Another clash in 1833 did not lead to a criminal trial. On 30 November 1833, a Hunter River magistrate, Scott, reported that an escaped convict and bushranger, Herbert Owen, had attacked an Aborigine known as Jimmy.  Owen hit Jimmy in the face with an axe, causing serious injury.  There seem to have been two motives: robbery plus revenge because Aborigines had helped in the capture of Owen's bushranging mates (Riley and another) through tracking.  Jimmy had possession of a gun, which Owen stole.  The natives had complained that convicts at several farms had threatened to murder them with an axe.  Owen was the last of a desperate gang of ten bushrangers.  Source: Miscellaneous Correspondence Relating to Aborigines, State Records of New South Wales, 5/1161, pp 134-137 (document online).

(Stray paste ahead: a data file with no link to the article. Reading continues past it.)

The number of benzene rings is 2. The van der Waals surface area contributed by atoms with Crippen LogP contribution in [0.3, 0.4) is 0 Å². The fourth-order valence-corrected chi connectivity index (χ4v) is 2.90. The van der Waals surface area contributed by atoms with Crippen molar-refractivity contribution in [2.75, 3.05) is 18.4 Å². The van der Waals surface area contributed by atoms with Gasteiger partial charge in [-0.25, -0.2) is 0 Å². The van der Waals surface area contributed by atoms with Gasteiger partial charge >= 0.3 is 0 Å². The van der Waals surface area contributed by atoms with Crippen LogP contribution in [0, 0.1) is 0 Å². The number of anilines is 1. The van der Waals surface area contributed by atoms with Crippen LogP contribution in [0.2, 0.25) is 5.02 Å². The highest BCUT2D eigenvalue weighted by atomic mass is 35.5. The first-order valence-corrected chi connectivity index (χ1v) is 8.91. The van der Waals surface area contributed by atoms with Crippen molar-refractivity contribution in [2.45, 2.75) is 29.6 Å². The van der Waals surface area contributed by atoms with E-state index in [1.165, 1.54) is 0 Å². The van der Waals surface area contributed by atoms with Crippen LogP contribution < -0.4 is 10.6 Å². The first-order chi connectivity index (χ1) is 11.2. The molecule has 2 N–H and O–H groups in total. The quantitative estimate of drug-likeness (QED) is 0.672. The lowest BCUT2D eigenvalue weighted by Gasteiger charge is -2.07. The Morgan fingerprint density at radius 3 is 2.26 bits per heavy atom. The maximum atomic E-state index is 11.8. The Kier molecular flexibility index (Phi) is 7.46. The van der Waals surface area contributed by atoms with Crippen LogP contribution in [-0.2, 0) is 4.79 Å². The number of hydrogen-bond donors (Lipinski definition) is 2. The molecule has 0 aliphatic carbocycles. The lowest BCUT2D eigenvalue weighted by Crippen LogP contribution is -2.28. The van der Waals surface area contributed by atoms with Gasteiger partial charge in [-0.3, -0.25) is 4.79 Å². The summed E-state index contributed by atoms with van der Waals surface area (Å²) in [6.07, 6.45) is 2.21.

See also the Australian, 23 December 1833 reporting that a native was shot at Fremantle in the Swan River colony while robbing a store.  This was followed by the revenge spearing of two whites by Yagan, brother of the first man shot (Dougan).  Yagan's father was then taken and shot at Perth, followed by the killing of Yagan.

For material on similar clashes in Van Diemen's Land, see Historical Records of Australia, Series 1, Vol. 15, p. 446.

[2 ] This was one of the first cases in which a criminal trial was held before a jury of civilians.  Since 1788, all major criminal trials had been held before a jury of military and naval officers.  See Australian, 18 November 1833; and see Dowling, Proceedings of the Supreme Court, Vol. 91, Archives Office of New South Wales, 2/3274, p. 187.

Published by the Division of Law, Macquarie University